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Euro crisis or public debt crisis? With a remedy for the latter case

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  • Mario Sarcinelli

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    (Dexia Crediop)

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    Abstract

    The European crisis did not originate with the Euro but with the excessive public debt of peripheral Eurozone countries. The 'great moderation' that had kept the euro sheltered from the storms proved a boon, because it granted the currency the status of a sound asset, but it was also a bane because it had led euro holders to believe that the euro area had implicitly reached such a degree of cohesion as to make a Greek or Italian government security almost as sound as a German one. If awareness of reality had dawned sooner, interest rates on the peripheral countries' public debt would have been considerably higher and government leaders might have woken up sooner from the dream of governing a country that could outlast any storm thanks to its ample private wealth, despite its massive public debt.

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    File URL: http://ojs.uniroma1.it/index.php/PSLQuarterlyReview/article/view/10155/10044
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    Bibliographic Info

    Article provided by Economia civile in its journal PSL Quarterly Review.

    Volume (Year): 65 (2012)
    Issue (Month): 262 ()
    Pages: 215-236

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    Handle: RePEc:psl:pslqrr:2012:31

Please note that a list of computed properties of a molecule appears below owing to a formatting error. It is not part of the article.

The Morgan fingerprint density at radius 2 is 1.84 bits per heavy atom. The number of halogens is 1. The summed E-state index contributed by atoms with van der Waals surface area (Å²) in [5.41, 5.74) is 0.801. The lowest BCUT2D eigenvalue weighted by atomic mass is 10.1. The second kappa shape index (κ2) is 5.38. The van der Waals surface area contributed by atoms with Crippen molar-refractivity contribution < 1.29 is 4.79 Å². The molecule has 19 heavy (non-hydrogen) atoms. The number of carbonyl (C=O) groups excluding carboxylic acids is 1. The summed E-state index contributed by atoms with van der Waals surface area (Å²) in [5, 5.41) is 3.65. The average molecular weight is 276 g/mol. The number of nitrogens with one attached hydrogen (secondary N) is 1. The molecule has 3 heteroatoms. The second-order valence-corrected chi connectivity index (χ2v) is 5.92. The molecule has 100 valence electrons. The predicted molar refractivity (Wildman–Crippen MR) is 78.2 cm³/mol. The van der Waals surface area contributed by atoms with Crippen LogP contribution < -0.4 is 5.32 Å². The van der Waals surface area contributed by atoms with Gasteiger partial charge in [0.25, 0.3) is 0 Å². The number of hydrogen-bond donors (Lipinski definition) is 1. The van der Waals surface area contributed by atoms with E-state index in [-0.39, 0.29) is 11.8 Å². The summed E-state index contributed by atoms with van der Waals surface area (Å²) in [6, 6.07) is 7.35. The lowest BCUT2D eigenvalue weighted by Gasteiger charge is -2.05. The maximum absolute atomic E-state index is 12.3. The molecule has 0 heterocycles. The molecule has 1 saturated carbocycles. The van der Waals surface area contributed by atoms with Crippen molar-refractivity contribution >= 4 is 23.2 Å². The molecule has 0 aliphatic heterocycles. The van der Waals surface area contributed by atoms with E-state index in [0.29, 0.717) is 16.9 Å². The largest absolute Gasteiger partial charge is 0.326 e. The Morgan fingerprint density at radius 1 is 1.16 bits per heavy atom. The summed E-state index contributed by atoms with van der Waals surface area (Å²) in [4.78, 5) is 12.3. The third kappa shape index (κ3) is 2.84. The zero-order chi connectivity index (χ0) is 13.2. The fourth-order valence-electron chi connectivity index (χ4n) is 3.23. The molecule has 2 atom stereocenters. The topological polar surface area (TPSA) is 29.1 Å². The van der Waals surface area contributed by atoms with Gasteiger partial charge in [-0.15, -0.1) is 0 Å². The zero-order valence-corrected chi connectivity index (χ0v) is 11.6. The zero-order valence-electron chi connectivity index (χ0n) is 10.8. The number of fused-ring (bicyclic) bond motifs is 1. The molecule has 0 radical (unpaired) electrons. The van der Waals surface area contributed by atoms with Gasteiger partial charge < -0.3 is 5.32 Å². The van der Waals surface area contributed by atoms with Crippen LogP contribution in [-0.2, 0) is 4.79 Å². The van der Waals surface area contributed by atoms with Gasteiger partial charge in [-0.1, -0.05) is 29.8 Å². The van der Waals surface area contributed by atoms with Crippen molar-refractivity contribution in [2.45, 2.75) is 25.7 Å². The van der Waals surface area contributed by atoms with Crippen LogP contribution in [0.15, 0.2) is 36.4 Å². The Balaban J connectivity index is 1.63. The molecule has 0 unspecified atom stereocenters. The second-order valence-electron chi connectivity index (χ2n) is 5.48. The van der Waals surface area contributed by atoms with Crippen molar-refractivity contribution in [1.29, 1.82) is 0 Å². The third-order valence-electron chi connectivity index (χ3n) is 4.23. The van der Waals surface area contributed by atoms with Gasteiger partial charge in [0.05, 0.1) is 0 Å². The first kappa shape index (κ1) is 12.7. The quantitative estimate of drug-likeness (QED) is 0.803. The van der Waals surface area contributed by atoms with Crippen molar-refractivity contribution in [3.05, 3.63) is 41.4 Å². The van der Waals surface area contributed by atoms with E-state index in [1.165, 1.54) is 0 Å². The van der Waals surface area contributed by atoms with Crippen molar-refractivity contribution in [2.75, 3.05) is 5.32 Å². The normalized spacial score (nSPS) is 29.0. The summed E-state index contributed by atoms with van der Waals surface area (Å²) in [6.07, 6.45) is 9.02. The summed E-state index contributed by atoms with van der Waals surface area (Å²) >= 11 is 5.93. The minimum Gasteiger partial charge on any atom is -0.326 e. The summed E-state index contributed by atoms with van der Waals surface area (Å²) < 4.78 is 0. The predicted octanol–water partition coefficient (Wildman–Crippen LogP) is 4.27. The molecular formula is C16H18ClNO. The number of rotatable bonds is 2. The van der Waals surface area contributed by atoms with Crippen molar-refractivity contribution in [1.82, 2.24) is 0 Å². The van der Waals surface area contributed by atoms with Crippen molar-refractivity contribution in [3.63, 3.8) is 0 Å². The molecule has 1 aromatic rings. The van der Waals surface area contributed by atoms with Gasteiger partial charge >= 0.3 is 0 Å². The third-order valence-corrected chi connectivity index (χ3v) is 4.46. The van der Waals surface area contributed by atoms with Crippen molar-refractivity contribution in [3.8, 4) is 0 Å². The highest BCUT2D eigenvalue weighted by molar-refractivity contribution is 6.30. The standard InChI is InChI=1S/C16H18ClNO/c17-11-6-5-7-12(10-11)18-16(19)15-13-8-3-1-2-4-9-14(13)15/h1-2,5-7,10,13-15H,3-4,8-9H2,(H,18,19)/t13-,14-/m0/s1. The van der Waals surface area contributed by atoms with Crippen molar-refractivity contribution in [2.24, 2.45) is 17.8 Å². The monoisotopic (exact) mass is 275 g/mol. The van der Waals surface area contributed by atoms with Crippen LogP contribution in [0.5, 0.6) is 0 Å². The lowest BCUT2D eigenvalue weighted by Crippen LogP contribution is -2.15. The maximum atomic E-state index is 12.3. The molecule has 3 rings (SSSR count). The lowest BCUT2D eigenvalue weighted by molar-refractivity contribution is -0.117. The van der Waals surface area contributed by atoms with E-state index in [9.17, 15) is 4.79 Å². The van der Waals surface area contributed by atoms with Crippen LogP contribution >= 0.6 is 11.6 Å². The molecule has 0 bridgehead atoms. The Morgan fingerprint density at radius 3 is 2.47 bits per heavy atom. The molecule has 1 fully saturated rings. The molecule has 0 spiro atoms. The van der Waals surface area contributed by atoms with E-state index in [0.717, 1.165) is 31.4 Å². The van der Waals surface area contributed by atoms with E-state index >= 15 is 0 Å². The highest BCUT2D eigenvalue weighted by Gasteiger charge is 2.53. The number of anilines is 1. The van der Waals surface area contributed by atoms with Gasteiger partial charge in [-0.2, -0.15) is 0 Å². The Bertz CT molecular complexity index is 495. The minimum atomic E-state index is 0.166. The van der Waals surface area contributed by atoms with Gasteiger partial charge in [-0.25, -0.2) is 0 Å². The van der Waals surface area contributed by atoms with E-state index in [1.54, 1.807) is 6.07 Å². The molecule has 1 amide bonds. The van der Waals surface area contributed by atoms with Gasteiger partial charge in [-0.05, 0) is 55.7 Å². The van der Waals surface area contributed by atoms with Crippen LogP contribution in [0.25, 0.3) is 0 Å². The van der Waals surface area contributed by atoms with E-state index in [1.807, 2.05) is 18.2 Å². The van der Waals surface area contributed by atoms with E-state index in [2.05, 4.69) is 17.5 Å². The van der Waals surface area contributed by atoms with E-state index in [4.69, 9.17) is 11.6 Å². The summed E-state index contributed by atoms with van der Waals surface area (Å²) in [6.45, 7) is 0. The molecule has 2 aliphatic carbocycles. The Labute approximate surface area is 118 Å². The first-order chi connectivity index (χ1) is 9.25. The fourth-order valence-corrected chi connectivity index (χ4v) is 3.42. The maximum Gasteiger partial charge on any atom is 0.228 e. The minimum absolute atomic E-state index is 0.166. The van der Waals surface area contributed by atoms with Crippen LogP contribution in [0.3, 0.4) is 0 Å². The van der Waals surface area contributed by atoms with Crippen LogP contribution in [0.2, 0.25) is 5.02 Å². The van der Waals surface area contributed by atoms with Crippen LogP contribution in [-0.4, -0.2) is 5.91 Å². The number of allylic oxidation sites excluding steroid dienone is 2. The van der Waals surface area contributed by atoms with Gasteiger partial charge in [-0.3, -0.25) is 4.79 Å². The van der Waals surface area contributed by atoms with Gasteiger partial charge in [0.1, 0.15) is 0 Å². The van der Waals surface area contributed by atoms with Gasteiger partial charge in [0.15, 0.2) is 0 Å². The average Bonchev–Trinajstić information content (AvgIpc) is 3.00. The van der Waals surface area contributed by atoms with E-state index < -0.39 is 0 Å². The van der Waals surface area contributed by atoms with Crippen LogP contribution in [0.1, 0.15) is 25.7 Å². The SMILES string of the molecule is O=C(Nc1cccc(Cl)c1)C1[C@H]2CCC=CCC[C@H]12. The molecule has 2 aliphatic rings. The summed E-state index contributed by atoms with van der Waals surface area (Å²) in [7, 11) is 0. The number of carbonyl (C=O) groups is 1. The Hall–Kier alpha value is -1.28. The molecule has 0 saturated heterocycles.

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    Web page: http://www.economiacivile.it

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    Related research

    Keywords: euro; crisis; public debt;

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    References

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    1. Stephen Cecchetti & Madhusudan Mohanty & Fabrizio Zampolli, 2011. "The real effects of debt," BIS Working Papers 352, Bank for International Settlements.
    2. Barry Eichengreen, 1991. "The Capital Levy in Theory and Practice," NBER Working Papers 3096, National Bureau of Economic Research, Inc.
    3. Carmen M. Reinhart & Kenneth S. Rogoff, 2010. "Growth in a Time of Debt," American Economic Review, American Economic Association, vol. 100(2), pages 573-78, May.
    4. Luigi Marattin & Paolo Paesani & Simone Salotti, 2012. "Assessing the Pre-Crisis Advantages of the EMU for Sovereign Debt Issuers: A Panel VAR Analysis," Rivista di Politica Economica, SIPI Spa, issue 1, pages 7-22, January-M.
    5. Fabrizio Balassone & Maura Francese & Angelo Pace, 2011. "Public Debt and Economic Growth in Italy," Quaderni di storia economica (Economic History Working Papers) 11, Bank of Italy, Economic Research and International Relations Area.
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    Cited by:
    1. Mario Sarcinelli, 2013. "The European Banking Union: Will It Be a True Union without Risk Sharing?," PSL Quarterly Review, Economia civile, vol. 66(265), pages 137-167.

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